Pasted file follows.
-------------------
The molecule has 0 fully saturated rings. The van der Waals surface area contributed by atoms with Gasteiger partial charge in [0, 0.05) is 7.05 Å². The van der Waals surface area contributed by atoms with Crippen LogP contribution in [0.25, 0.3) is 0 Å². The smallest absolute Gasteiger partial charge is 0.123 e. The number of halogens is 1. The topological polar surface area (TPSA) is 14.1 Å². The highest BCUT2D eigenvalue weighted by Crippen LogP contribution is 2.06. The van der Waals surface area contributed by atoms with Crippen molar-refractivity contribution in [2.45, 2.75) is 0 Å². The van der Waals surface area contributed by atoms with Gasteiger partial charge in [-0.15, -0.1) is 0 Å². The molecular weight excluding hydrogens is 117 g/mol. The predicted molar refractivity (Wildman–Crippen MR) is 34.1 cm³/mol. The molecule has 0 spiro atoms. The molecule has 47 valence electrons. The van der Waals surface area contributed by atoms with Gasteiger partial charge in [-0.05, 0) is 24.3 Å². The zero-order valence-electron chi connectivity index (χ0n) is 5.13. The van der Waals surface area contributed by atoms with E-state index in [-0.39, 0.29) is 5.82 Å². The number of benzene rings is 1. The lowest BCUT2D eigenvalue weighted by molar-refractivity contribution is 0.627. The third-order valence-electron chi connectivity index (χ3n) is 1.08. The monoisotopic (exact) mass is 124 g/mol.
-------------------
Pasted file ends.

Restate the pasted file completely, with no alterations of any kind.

The molecule has 0 fully saturated rings. The van der Waals surface area contributed by atoms with Gasteiger partial charge in [0, 0.05) is 7.05 Å². The van der Waals surface area contributed by atoms with Crippen LogP contribution in [0.25, 0.3) is 0 Å². The smallest absolute Gasteiger partial charge is 0.123 e. The number of halogens is 1. The topological polar surface area (TPSA) is 14.1 Å². The highest BCUT2D eigenvalue weighted by Crippen LogP contribution is 2.06. The van der Waals surface area contributed by atoms with Crippen molar-refractivity contribution in [2.45, 2.75) is 0 Å². The van der Waals surface area contributed by atoms with Gasteiger partial charge in [-0.15, -0.1) is 0 Å². The molecular weight excluding hydrogens is 117 g/mol. The predicted molar refractivity (Wildman–Crippen MR) is 34.1 cm³/mol. The molecule has 0 spiro atoms. The molecule has 47 valence electrons. The van der Waals surface area contributed by atoms with Gasteiger partial charge in [-0.05, 0) is 24.3 Å². The zero-order valence-electron chi connectivity index (χ0n) is 5.13. The van der Waals surface area contributed by atoms with E-state index in [-0.39, 0.29) is 5.82 Å². The number of benzene rings is 1. The lowest BCUT2D eigenvalue weighted by molar-refractivity contribution is 0.627. The third-order valence-electron chi connectivity index (χ3n) is 1.08. The monoisotopic (exact) mass is 124 g/mol.